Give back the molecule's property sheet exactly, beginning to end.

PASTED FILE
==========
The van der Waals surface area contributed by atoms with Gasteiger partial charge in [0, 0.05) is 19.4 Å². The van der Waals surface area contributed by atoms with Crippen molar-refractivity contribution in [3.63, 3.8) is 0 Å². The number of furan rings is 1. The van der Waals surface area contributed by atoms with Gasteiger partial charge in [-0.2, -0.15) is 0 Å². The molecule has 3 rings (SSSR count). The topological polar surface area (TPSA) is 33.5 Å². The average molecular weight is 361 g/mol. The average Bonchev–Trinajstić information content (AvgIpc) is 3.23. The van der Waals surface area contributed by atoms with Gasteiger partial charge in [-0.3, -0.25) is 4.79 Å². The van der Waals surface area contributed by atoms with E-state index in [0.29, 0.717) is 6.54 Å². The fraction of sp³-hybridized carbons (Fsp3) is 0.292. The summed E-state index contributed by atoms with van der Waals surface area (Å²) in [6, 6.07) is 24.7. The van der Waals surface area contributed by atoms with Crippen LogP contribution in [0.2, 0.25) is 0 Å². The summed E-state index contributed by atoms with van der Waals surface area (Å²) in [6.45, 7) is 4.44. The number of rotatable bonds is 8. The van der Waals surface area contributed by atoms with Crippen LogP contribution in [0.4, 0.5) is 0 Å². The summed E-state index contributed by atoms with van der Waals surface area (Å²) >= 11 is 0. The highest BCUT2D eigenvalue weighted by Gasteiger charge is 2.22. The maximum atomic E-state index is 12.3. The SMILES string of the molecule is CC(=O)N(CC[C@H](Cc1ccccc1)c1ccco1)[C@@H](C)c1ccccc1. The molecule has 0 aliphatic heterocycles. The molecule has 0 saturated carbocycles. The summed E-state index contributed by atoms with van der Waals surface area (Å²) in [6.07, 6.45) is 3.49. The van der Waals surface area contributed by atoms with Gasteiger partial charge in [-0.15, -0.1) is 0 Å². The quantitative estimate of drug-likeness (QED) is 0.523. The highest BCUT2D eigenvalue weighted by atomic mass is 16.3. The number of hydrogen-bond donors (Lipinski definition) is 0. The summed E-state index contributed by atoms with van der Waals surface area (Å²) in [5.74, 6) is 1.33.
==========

The van der Waals surface area contributed by atoms with Gasteiger partial charge in [0, 0.05) is 19.4 Å². The van der Waals surface area contributed by atoms with Crippen molar-refractivity contribution in [3.63, 3.8) is 0 Å². The number of furan rings is 1. The van der Waals surface area contributed by atoms with Gasteiger partial charge in [-0.2, -0.15) is 0 Å². The molecule has 3 rings (SSSR count). The topological polar surface area (TPSA) is 33.5 Å². The average molecular weight is 361 g/mol. The average Bonchev–Trinajstić information content (AvgIpc) is 3.23. The van der Waals surface area contributed by atoms with Gasteiger partial charge in [-0.3, -0.25) is 4.79 Å². The van der Waals surface area contributed by atoms with E-state index in [0.29, 0.717) is 6.54 Å². The fraction of sp³-hybridized carbons (Fsp3) is 0.292. The summed E-state index contributed by atoms with van der Waals surface area (Å²) in [6, 6.07) is 24.7. The van der Waals surface area contributed by atoms with Crippen LogP contribution in [0.2, 0.25) is 0 Å². The summed E-state index contributed by atoms with van der Waals surface area (Å²) in [6.45, 7) is 4.44. The number of rotatable bonds is 8. The van der Waals surface area contributed by atoms with Crippen LogP contribution in [0.4, 0.5) is 0 Å². The summed E-state index contributed by atoms with van der Waals surface area (Å²) >= 11 is 0. The highest BCUT2D eigenvalue weighted by Gasteiger charge is 2.22. The maximum atomic E-state index is 12.3. The SMILES string of the molecule is CC(=O)N(CC[C@H](Cc1ccccc1)c1ccco1)[C@@H](C)c1ccccc1. The molecule has 0 aliphatic heterocycles. The molecule has 0 saturated carbocycles. The summed E-state index contributed by atoms with van der Waals surface area (Å²) in [6.07, 6.45) is 3.49. The van der Waals surface area contributed by atoms with Gasteiger partial charge in [-0.15, -0.1) is 0 Å². The quantitative estimate of drug-likeness (QED) is 0.523. The highest BCUT2D eigenvalue weighted by atomic mass is 16.3. The number of hydrogen-bond donors (Lipinski definition) is 0. The summed E-state index contributed by atoms with van der Waals surface area (Å²) in [5.74, 6) is 1.33.